Who, or What, Can be Named as a Beneficiary?
  • Individuals
  • Trusts
  • Charities
  • Your estate
  • Organizations
Take a few minutes now to answer these questions.
  1. Who should I involve in making a Will?
  2. What family, friends, or business partners would I like to involve in my decisions?
  3. How will my family and loved ones benefit if I have a Will?

How-to Write a Will

1. What May Happen if You Die Without a will

Establishing a will ensures your assets are preserved and your End of Life decisions are carried out. Without a will, the probate court ignores your End of Life wishes. Death without a will is called dying intestate. If a will is not available, the court, known as probate court, assigns an Executor. The Executor is an estate administrator, and is instructed by the court how to distribute your property.

You must understand that without a will, intestate succession takes away your rights and obstructs the ability of any beneficiaries and the people you love to inherit your assets. Your estate, large or small, pays the Executor every time he or she goes to court on your behalf. This means the value of your estate continues to shrink as long as the executor is getting paid.

State statues:

Attorney-at-law Robert L. Shepard, specializing in estate planning and trusts

Take a few minutes now to answer these questions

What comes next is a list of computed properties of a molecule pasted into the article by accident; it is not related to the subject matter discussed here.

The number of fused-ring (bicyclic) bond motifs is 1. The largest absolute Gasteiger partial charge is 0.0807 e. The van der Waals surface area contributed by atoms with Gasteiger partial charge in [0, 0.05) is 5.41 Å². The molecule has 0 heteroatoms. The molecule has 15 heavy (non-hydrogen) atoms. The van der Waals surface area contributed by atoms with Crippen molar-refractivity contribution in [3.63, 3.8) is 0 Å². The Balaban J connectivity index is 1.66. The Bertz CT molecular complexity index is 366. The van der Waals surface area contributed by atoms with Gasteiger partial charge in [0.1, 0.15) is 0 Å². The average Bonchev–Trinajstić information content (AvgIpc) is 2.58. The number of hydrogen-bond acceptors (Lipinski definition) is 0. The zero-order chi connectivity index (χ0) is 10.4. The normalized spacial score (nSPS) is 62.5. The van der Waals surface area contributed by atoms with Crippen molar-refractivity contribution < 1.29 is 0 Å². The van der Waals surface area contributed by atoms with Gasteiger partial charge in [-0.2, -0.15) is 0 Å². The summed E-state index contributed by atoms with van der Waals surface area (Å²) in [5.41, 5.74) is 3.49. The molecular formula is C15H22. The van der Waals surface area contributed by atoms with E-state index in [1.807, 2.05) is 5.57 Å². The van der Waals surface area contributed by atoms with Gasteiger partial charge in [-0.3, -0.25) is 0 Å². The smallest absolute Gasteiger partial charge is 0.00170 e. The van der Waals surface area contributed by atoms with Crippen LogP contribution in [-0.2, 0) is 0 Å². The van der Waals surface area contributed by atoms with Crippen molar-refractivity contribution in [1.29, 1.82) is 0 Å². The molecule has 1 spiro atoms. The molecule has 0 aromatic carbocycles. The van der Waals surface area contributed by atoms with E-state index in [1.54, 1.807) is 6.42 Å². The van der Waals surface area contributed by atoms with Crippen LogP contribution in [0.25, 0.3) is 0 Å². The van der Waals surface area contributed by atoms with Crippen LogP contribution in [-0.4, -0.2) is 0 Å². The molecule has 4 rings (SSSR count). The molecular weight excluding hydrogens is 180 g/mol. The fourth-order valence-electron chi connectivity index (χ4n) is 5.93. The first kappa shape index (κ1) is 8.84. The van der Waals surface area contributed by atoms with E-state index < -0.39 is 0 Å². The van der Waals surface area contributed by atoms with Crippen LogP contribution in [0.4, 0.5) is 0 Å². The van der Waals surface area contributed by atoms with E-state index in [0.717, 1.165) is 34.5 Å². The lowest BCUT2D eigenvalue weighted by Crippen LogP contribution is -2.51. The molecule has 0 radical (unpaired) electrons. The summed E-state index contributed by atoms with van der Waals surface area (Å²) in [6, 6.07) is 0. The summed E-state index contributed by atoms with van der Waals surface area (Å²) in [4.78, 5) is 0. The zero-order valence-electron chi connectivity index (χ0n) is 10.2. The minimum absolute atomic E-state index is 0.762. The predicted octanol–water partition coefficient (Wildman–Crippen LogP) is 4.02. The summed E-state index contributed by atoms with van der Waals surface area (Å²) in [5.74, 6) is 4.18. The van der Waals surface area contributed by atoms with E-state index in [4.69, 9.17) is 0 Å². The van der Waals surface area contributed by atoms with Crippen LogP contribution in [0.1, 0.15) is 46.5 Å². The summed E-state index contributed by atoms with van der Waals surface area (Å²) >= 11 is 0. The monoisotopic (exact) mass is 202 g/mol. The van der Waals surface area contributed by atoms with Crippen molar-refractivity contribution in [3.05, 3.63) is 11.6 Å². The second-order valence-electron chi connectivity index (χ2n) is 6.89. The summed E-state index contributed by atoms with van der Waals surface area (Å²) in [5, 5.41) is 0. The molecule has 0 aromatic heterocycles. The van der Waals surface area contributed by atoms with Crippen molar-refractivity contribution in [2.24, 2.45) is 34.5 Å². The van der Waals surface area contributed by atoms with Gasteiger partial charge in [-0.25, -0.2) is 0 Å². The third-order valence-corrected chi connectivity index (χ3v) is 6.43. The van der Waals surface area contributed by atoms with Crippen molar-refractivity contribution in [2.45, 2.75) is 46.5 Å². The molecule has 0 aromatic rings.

1. What is at stake if I don’t make a will?
  2. How do I feel about losing the value of my estate to pay a court-appointed executor?
  3. How will my family and loved ones benefit if I have a will?


Should I write a will?
YES! You should write a Will if...
  • You have children under the age of 18.
  • You own property such as a house, land or cars.
  • You have a bank account, or retirement funds with designated beneficiaries.
  • You are separated but not divorced.
  • You are living together as unmarried domestic partners.
  • You are a same sex couple.
  • You want someone other than your spouse and/or children to inherit your possessions.
  • There is any chance family members will disagree with your End of Life decisions.
  • You want to give a portion of your assets to a charity or other institution.
NO! You should not write a Will if...
  • You literally do not own anything.
  • You do not care who gets what when you are gone.
  • You want to pay a court appointed Executor.

How-to write a will

4. When to Amend Your Will

Life happens; changes occur in your location, relationships and financial status. You will most likely need to update your will according to the life changes that affect your beneficiaries, Executor and inheritors.

A simple solution is to amend a will by adding a codicil. A codicil is a document, which modifies a will. A codicil does not replace the will but amends the will by revoking provisions, changing assets, beneficiaries or Executors of the existing will.

Helpful Hint on How to Write a Will: Remember to date and sign the amended will, or codicil, with at least two witnesses.

Take stock of your will regularly by asking yourself the following questions:
  • How has my life circumstances changed since I last wrote my Will?
  • Have my financial and physical assets changed?
  • Has my health or a family member’s health changed?
  • Has an important event happened in my family such as death, marriage, birth, or divorce?
  • Have I acquired any new property or digital assets since I first made my Will?
  • Do I have a pet who will need to be cared for should anything happen?
Take a few minutes now to answer these questions.